The Morbidity and Mortality Weekly Report (MMWR) looked at the outbreak to see if reports from four patients were involved.
Initial and expanded recall in July
Wawona Packing Company of Cutler, California recalled all products packed in its facility from June 1 through July 17, 2014 due to Listeria monocytogenes.
The firm shipped products directly to retailers and wholesalers who resold or further distributed them.
An initial recall was expanded to cover fresh, whole peaches, plums, nectarines and pluots.
Because it did not know the locations of the companies or stores that received products from direct customers, it issued a nationwide recall.
Although exposure to the recalled product was likely widespread, disease was very rare so there is not sufficient evidence to recommend people at higher risk for listeriosis avoid fresh stone fruits, said the researchers.
However, it does support the need to understand risks associated with contaminated, ready-to-eat fresh fruit so that prevention strategies can be strengthened, they added.
The initial recall in July was based on internal company testing. The firm shut down packing lines, retrofitted equipment, sanitized the facility, and worked with experts on Listeria to make improvements to the food safety program.
After the recall, clinicians, state and local health departments, CDC, and the Food and Drug Administration (FDA) received inquiries about listeriosis from consumers, who had received automated telephone calls informing them that they had purchased recalled fruit.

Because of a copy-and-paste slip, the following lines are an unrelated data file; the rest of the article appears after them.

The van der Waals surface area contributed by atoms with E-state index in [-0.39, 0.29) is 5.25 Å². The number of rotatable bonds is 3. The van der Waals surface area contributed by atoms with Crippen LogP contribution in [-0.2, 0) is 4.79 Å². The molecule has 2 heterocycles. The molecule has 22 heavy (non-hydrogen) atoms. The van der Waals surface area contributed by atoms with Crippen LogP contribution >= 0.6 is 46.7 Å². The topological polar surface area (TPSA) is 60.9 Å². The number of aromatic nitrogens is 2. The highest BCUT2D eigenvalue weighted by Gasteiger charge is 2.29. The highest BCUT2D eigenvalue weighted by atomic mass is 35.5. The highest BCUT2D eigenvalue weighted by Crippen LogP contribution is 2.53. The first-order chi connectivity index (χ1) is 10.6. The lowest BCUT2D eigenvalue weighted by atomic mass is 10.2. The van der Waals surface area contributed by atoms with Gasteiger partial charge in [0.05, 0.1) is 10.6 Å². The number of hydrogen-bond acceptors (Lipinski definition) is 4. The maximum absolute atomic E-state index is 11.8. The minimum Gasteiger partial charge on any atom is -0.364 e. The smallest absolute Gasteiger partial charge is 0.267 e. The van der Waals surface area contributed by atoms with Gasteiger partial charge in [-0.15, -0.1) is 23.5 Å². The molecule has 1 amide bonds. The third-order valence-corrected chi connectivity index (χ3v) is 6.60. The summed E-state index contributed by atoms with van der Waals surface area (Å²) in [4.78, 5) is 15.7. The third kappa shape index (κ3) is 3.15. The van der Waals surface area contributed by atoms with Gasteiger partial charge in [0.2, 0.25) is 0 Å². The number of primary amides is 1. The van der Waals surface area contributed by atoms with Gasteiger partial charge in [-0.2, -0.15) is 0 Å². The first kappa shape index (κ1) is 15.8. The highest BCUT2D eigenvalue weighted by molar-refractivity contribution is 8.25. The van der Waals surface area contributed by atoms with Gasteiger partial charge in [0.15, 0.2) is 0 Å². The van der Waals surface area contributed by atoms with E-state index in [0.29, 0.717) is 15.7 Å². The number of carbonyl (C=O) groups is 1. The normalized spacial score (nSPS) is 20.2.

During July 19–31, the CDC Listeria website received >500,000 page views, more than seven times the number received during the previous 52 weeks.
However, no molecular information from L. monocytogenes isolates was available to assess whether human illnesses might be linked to these products.
PFGE and WGS findings
In August 2014, a two-enzyme pulsed-field gel electrophoresis (PFGE) pattern shared by three L. monocytogenes isolates from stone fruit associated with the recall was uploaded to PulseNet, the national molecular subtyping network for foodborne disease surveillance.
Four human isolates with isolation dates during the period May 8–July 8, 2014 (Illinois, Massachusetts, and South Carolina) and August 28 (Minnesota) were identified that had PFGE patterns indistinguishable from isolates from the company’s stone fruit.
Samples from the firm collected after the recall yielded 31 L. monocytogenes isolates, 22 of which were indistinguishable from the initial isolates by PFGE; three other PFGE patterns were identified that did not match any isolates from clinical specimens collected during May 1–August 31.
Whole-genome sequencing (WGS) analysis by whole-genome multilocus sequence typing showed that isolates from the Massachusetts and Minnesota patients were highly related to those from recalled stone fruits, while the Illinois and South Carolina isolates were not.
Strong evidence linked the Massachusetts case to recalled stone fruit, including food exposure interviews, receipt and shopper card data, and WGS results showing very high genetic relatedness between the patients isolate and isolates from nectarines.
Consumption data and WGS results suggest stone fruit was also the likely source of L. monocytogenes infection in the Minnesota case; however, the later dates of illness onset and fruit purchase suggest the patient consumed stone fruit not included in the recall.
The South Carolina patient reportedly did not eat stone fruit before becoming ill and the family of the Illinois patient could not be reached for interview.